• KOSÉ Corp.
    This Japanese cosmetics company benefited from strength in its North American brand (Tarte Cosmetics), Chinese inbound tourist demand, and Japanese domestic consumption.

Top 5 Detractors (2017)

Long Book

  • Carvana Co.
    We participated in the botched IPO of used car seller Carvana during 2017. While we sold some of our initial stake at our price target (much higher than the IPO price); early, significant trims at prices below the IPO made this one a significant loser for the year.
  • General Electric Co.
    Following our investment in early 2017, GE cut its dividend and future earnings expectations. Its Power business has been the largest source of disappointment, with heightened competition and softening end-demand.

Short Book

  • PetMed Express, Inc.
    Shares of PetMed Express rallied during 2017 as revenue and margin growth inflected due to newer generation medications. The company's effective tax rate will also go down due to tax reform.
  • Myriad Genetics, Inc.
    Myriad Genetics benefited from signs of stabilization in their hereditary cancer business.
  • Arista Networks, Inc.
    During 2017, Arista's business benefited due to strong demand for its switching products from data-center clients.
Contributors to Performance (2017)
Contrib % Avg Wgt %
Grand Canyon Education, Inc. 2.53 4.43
Activision Blizzard, Inc. 2.42 3.39
Facebook, Inc. 1.93 4.15
Walmart Inc. 1.86 5.00
KOSÉ Corp. 1.64 2.67
Detractors from Performance (2017)
Contrib % Avg Wgt %
PetMed Express, Inc. -1.89 -2.23
Myriad Genetics, Inc. -1.72 -2.25
Artista Networks, Inc. -1.37 -2.10
Carvana Co. -1.35 2.27
General Electric Co. -1.17 3.22

Fourth Quarter 2017 Results

The fund had a good fourth quarter. Our long holdings were up more than the market, and our short positions were up less. We were able to generate almost 75% of the market return on just 32% net exposure. IPOs had an outsized impact to our long book performance during the fourth quarter. Our long book total return, excluding IPOs, was positive for the period and ahead of our short book total return, though it trailed the S&P 500 Index.

Top 5 Contributors
(fourth quarter, 2017)

Long Book

  • Walmart Inc.
    See above.
  • TRI Pointe Homes, Inc.
    Strength in the construction and sale of single-family attached and detached homes continues.
  • Switch, Inc.
    We participated in the successful IPO of this data-center operator.
  • KOSÉ Corp.
    See above.
  • US Foods Holding Corp.
    Continued market share gains with independent restaurant customers, improved margins from higher sales of private-label products and an intentional shift in customer mix towards higher-value independent customers allowed the company to grow operating income at a high single-digit rate.

Top 5 Detractors
(fourth quarter, 2017)

Long Book

    General Electric Co.
    See above.

Short Book

  • Hello Fresh SE
    HelloFresh sells meal kits over the internet. We have serious doubts about the long-term growth and margin profile of this company. In the short term, however, the stock has re-rated due to positive sentiment.
  • Petmed Express Inc.
    See above.
  • W.W. Grainger, Inc.
    Our longer-term thesis on Grainger, an industrial supplies distributor, is that company's margins are secularly challenged due to increased price transparency brought by e-commerce. Grainger is a beneficiary of the tax reform which got reflected in the stock price during the quarter.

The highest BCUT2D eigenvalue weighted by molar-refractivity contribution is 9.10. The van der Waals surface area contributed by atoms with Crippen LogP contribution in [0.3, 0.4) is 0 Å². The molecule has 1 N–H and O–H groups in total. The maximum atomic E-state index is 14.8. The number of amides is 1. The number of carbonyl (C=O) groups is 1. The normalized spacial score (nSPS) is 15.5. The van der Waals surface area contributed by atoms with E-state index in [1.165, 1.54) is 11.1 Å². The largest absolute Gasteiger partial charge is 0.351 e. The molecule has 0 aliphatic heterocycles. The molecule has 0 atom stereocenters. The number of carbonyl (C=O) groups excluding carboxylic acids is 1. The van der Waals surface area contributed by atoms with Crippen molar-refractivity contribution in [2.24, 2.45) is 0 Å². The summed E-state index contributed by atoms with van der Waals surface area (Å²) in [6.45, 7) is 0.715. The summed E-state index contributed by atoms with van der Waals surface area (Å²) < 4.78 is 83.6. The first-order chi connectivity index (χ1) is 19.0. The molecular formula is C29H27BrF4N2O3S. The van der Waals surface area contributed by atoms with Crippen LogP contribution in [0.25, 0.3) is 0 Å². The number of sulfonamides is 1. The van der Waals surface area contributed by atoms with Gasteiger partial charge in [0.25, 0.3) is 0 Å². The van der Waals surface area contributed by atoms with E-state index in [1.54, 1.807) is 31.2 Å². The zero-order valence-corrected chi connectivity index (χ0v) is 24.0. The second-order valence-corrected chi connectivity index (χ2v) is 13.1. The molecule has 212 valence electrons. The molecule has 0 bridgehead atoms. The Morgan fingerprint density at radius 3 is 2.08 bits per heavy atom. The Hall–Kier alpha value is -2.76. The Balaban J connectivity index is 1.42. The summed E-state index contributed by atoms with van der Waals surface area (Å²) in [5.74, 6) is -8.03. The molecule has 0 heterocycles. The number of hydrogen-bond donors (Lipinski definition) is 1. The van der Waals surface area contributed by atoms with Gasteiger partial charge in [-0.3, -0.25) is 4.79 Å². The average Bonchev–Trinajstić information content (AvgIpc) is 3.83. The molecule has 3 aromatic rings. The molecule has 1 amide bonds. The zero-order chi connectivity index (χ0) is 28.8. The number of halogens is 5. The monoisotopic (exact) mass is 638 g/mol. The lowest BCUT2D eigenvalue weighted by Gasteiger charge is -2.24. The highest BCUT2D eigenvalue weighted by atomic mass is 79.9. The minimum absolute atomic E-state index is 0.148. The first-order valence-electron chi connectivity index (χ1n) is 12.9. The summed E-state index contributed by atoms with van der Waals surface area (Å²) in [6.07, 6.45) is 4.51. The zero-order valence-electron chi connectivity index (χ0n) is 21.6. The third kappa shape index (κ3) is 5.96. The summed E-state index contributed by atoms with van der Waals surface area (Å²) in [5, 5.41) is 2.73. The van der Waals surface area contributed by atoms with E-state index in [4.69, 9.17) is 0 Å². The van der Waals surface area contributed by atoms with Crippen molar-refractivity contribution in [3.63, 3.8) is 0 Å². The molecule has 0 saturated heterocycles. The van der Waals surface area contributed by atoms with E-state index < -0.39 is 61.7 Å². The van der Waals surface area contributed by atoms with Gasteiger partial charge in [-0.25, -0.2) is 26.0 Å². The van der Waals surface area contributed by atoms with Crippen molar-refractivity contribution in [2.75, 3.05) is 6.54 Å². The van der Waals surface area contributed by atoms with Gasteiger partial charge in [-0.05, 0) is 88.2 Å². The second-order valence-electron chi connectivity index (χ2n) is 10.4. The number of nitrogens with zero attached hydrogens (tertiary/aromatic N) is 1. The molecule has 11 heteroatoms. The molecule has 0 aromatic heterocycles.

• Haemonetics Corp.
    Haemonetics is a medical devices company whose revenues are structurally challenged due to price cuts and increased competition. Strength in the company's shares during the quarter can be attributed to bullish expectations on product launches as well as on tax-reform benefits.
Contributors to Performance
(Fourth Quarter 2017)
Contrib % Avg Wgt %
Walmart Inc. 1.08 4.42
TRI Pointe Homes, Inc. 0.98 3.67
Switch, Inc. 0.96 2.59
KOSÉ Corp. 0.82 2.70
US Foods Holding Corp. 0.75 3.94
Detractors from Performance
(Fourth Quarter 2017)
Contrib % Avg Wgt %
General Electric Co. -1.01 3.16
HelloFresh SE -0.75 -2.03
PetMed Express, Inc. -0.66 -2.04
W.W. Grainger, Inc. -0.63 -2.24
Haemonetics Corp. -0.60 -2.31

Select Fund Activity

Long Book / New Positions

  • Evolent Health, Inc.
    Evolent is a software and services company originally spun out of the University of Pittsburgh Medical Center (UPMC). UPMC successfully started a health-insurance company to pair with its strong provider (hospital) network. We believe that integrated health systems (which combine insurance, hospitals, surgery centers, doctor's groups and other operations) are likely to be a part of the solution to providing better care at a lower cost in the U.S. Evolent works with providers who are looking to move towards riskbased payments or to start integrated health systems.
  • ITT, Inc.
    ITT is an industrial company that operates in three divisions: Motion Technologies (brake systems), Industrial Process (pumps for industrial end markets), and Connect & Control Technologies (connectors and other industrial components). ITT is a secular market share gainer in brake systems (especially in China), while their pumps business seems to be setting up for a cyclical rebound.

On a final note, February 1, 2018, marked 10 years of long/short investing in this strategy for Thornburg. We are proud of our results so far, and we are optimistic about the next decade.

Thank you for your continued trust in us.

2017 Year to Date
Total Return % Avg Wgt %
Long 34.8 106.7
Short 18.2 -74.3
Fund 16.9 32.3
S&P 500 Index 21.8 -
Russell 2000 Index 14.7 -
Fourth Quarter 2017
Total Return % Avg Wgt %
Long 7.5 105.6
Short 3.5 -73.7
Fund 4.8 31.9
S&P 500 Index 6.6 -
Russell 2000 Index 3.3 -